Please note that these documents apply to OpenShift Online v2 only (accounts created before August 1st, 2016).
If you are using one of the OpenShift 3 products, please refer to documents available at

Getting Started with PHP

It’s easy to get up and running with PHP on OpenShift.

Step 1: Create a PHP Application

This tutorial walks through the creation of an application titled myphpapp under the domain mydomain. Before going through the rest of the tutorial, be sure to have created an OpenShift account and installed the RHC command line tools.

Once that is completed, open a terminal on a local machine and change into the directory where you would like the OpenShift application source code to be located. At the command prompt, enter the following command to create a PHP application:

$ rhc app create myphpapp php-5.4


$ rhc app create myphpapp php-5.3

The output will look something like this:

Application Options
Domain:     mydomain
Cartridges: php-5.4
Gear Size:  default
Scaling:    no

Creating application 'myphpapp' ... done

Waiting for your DNS name to be available ... done

Cloning into 'myphpapp'...
Warning: Permanently added the RSA host key for IP address '' to the list of known hosts.

Your application 'myphpapp' is now available.

  URL: (1)
  SSH to:
  Git remote: ssh://
  Cloned to:  /home/me/git_demo/myphpapp (2)

Run 'rhc show-app myphpapp' for more details about your app.
1 Public URL of application
2 Location of local Git repository

The application will now be running and accessible at the URL (1) listed in the output. A local Git repository for your application was also created in the directory listed under Cloned to (2).

Step 2: Make the First Change

A developer on OpenShift can make code changes on a local machine, check those changes in locally, and then git push those changes to OpenShift. One of the primary advantages of the Git version control system is that it does not require a continuous online presence in order to run. A developer can easily check in (commit, in Git terminology) and revert changes locally before deciding to upload those changes to OpenShift.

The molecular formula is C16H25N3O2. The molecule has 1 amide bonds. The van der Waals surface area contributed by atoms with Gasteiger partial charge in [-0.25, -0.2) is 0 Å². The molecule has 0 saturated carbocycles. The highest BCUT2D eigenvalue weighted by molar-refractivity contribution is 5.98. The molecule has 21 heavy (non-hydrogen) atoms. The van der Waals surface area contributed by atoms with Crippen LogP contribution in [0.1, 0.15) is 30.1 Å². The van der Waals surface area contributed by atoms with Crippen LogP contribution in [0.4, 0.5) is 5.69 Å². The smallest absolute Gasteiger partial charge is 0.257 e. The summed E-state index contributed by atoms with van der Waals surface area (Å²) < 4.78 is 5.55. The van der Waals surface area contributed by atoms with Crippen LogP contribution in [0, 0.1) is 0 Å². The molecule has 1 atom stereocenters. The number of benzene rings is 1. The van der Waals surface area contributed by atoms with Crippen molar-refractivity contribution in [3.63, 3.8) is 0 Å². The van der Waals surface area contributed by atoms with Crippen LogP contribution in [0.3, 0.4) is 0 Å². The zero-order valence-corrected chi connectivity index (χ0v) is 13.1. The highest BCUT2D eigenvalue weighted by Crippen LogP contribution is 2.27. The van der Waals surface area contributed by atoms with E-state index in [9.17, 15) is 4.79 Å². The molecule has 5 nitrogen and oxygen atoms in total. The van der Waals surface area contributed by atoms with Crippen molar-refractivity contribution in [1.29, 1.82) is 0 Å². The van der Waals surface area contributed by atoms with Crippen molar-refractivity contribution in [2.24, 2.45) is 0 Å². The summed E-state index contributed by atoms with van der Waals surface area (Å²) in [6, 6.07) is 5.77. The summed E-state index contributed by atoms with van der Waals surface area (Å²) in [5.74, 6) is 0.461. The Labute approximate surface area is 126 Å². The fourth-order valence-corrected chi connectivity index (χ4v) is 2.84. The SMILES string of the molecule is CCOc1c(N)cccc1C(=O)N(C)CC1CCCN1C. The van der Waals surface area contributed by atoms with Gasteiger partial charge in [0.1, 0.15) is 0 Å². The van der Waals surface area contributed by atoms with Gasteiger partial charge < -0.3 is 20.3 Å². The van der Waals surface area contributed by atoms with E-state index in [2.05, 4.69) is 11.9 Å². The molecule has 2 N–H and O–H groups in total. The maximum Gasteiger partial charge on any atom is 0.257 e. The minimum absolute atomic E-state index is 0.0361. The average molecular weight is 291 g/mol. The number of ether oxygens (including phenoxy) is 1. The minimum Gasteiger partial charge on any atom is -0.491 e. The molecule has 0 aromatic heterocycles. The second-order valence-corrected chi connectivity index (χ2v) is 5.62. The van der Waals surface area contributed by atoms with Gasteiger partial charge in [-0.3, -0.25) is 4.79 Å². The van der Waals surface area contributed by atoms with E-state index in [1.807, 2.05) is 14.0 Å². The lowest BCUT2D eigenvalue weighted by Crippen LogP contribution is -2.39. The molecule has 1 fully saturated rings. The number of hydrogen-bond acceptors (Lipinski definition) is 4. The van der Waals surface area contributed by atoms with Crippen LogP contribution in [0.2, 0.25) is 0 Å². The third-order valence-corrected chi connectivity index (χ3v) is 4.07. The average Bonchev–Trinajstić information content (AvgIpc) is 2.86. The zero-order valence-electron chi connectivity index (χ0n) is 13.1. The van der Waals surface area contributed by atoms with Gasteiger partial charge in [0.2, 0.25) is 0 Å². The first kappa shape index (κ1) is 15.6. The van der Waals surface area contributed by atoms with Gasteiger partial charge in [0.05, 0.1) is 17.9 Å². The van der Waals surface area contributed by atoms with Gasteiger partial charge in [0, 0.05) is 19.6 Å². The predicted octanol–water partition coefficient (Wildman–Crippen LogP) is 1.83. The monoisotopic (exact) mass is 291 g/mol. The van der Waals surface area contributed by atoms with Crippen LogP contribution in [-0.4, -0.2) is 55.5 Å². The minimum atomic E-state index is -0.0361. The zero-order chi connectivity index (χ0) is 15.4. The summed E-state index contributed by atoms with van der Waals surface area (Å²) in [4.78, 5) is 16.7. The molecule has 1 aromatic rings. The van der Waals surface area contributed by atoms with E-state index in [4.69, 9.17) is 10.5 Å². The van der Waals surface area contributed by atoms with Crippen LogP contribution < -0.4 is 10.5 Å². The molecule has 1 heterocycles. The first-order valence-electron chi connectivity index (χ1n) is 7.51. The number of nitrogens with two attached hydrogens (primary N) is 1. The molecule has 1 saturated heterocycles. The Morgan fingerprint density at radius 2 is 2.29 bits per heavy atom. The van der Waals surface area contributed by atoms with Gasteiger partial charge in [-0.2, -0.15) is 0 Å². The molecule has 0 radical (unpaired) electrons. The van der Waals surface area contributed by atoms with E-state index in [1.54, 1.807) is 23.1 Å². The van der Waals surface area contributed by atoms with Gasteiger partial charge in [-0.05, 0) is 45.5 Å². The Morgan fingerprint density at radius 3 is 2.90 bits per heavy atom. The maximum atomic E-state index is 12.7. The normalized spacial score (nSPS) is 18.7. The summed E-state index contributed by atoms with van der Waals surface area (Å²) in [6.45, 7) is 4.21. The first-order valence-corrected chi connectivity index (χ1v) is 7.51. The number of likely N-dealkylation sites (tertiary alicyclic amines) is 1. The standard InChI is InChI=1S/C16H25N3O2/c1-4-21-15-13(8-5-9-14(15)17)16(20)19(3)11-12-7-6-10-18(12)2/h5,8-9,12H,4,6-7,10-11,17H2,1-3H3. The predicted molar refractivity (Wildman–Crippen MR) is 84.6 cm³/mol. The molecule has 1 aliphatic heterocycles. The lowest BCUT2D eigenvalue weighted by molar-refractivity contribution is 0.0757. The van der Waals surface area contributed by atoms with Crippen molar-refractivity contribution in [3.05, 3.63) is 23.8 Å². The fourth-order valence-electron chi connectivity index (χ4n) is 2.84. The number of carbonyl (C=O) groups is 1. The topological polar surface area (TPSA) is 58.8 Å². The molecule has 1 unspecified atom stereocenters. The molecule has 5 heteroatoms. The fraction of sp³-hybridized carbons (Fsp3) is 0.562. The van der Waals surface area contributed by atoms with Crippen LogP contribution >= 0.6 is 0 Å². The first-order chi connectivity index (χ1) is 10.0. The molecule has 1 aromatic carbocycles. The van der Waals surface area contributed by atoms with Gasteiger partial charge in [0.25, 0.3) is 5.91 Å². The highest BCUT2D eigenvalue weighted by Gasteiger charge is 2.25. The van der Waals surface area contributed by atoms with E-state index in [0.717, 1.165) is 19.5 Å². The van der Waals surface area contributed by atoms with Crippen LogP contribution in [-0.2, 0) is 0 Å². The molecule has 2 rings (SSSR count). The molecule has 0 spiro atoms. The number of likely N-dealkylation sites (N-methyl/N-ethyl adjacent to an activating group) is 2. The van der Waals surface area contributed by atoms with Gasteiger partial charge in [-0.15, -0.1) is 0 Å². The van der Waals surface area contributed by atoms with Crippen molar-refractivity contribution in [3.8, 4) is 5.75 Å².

Using the Git Repository

To make the first change, edit index.php in the myphpapp directory. Go to the file in the terminal and edit with a command line editor such as Vim or Emacs. Alternatively, edit the file using any text editor or IDE. Strip out everything between the two <body> tags and change the content to look like this:

        <h1>Hello world!</h1>

Now that you have made this incredibly complicated code change, the new code must be deployed to the server. You can accomplish this task using Git.

  1. To add the change to the Git repository’s index and stage it for the next commit, use the command git add:

    $ git add --all .
  2. Next commit the staged changes to the Git repository, with a log message to explain the changes:

    $ git commit -m "Your commit message"
  3. Finally, push these changes to the remote OpenShift application.

    $ git push

The output of the push command will first show the git push, and then the build process and deployment of the code on OpenShift. When the build is finished, go back to the application’s URL ( and you should see a page that simply says "Hello World".

This is the basic process to follow when developing an application: git add, git commit, and finally git push.